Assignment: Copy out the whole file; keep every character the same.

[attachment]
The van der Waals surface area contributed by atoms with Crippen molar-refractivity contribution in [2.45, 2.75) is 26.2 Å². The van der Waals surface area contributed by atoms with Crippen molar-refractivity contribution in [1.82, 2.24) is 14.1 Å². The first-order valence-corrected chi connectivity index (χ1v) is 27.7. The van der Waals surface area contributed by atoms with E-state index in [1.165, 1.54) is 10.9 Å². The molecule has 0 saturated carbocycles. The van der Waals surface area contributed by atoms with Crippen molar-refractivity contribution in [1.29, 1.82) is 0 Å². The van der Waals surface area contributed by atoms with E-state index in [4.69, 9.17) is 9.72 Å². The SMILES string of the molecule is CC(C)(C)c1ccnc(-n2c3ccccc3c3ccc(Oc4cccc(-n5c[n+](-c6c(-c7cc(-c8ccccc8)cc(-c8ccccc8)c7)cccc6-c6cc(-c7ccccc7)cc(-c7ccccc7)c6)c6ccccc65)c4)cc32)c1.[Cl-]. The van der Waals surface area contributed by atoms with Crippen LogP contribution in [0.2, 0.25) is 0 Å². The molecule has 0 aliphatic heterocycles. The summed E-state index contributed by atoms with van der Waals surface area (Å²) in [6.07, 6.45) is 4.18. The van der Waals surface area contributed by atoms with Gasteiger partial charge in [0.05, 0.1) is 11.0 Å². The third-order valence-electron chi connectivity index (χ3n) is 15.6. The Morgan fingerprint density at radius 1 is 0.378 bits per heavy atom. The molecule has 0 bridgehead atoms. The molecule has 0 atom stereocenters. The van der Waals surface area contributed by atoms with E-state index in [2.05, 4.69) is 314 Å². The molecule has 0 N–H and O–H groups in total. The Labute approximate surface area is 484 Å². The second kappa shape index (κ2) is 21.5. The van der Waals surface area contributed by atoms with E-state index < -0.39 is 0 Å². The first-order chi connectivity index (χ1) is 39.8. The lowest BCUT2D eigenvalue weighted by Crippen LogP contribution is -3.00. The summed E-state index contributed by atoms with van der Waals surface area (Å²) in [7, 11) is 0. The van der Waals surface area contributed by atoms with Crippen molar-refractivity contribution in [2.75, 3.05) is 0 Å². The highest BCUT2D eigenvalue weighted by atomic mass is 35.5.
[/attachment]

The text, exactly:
The van der Waals surface area contributed by atoms with Crippen molar-refractivity contribution in [2.45, 2.75) is 26.2 Å². The van der Waals surface area contributed by atoms with Crippen molar-refractivity contribution in [1.82, 2.24) is 14.1 Å². The first-order valence-corrected chi connectivity index (χ1v) is 27.7. The van der Waals surface area contributed by atoms with E-state index in [1.165, 1.54) is 10.9 Å². The molecule has 0 saturated carbocycles. The van der Waals surface area contributed by atoms with Crippen molar-refractivity contribution in [1.29, 1.82) is 0 Å². The van der Waals surface area contributed by atoms with E-state index in [4.69, 9.17) is 9.72 Å². The SMILES string of the molecule is CC(C)(C)c1ccnc(-n2c3ccccc3c3ccc(Oc4cccc(-n5c[n+](-c6c(-c7cc(-c8ccccc8)cc(-c8ccccc8)c7)cccc6-c6cc(-c7ccccc7)cc(-c7ccccc7)c6)c6ccccc65)c4)cc32)c1.[Cl-]. The van der Waals surface area contributed by atoms with Crippen LogP contribution in [0.2, 0.25) is 0 Å². The molecule has 0 aliphatic heterocycles. The summed E-state index contributed by atoms with van der Waals surface area (Å²) in [6.07, 6.45) is 4.18. The van der Waals surface area contributed by atoms with Gasteiger partial charge in [0.05, 0.1) is 11.0 Å². The third-order valence-electron chi connectivity index (χ3n) is 15.6. The Morgan fingerprint density at radius 1 is 0.378 bits per heavy atom. The molecule has 0 bridgehead atoms. The molecule has 0 atom stereocenters. The van der Waals surface area contributed by atoms with E-state index in [2.05, 4.69) is 314 Å². The molecule has 0 N–H and O–H groups in total. The Labute approximate surface area is 484 Å². The second kappa shape index (κ2) is 21.5. The van der Waals surface area contributed by atoms with E-state index < -0.39 is 0 Å². The first-order chi connectivity index (χ1) is 39.8. The lowest BCUT2D eigenvalue weighted by Crippen LogP contribution is -3.00. The summed E-state index contributed by atoms with van der Waals surface area (Å²) in [7, 11) is 0. The van der Waals surface area contributed by atoms with Crippen molar-refractivity contribution in [2.75, 3.05) is 0 Å². The highest BCUT2D eigenvalue weighted by atomic mass is 35.5.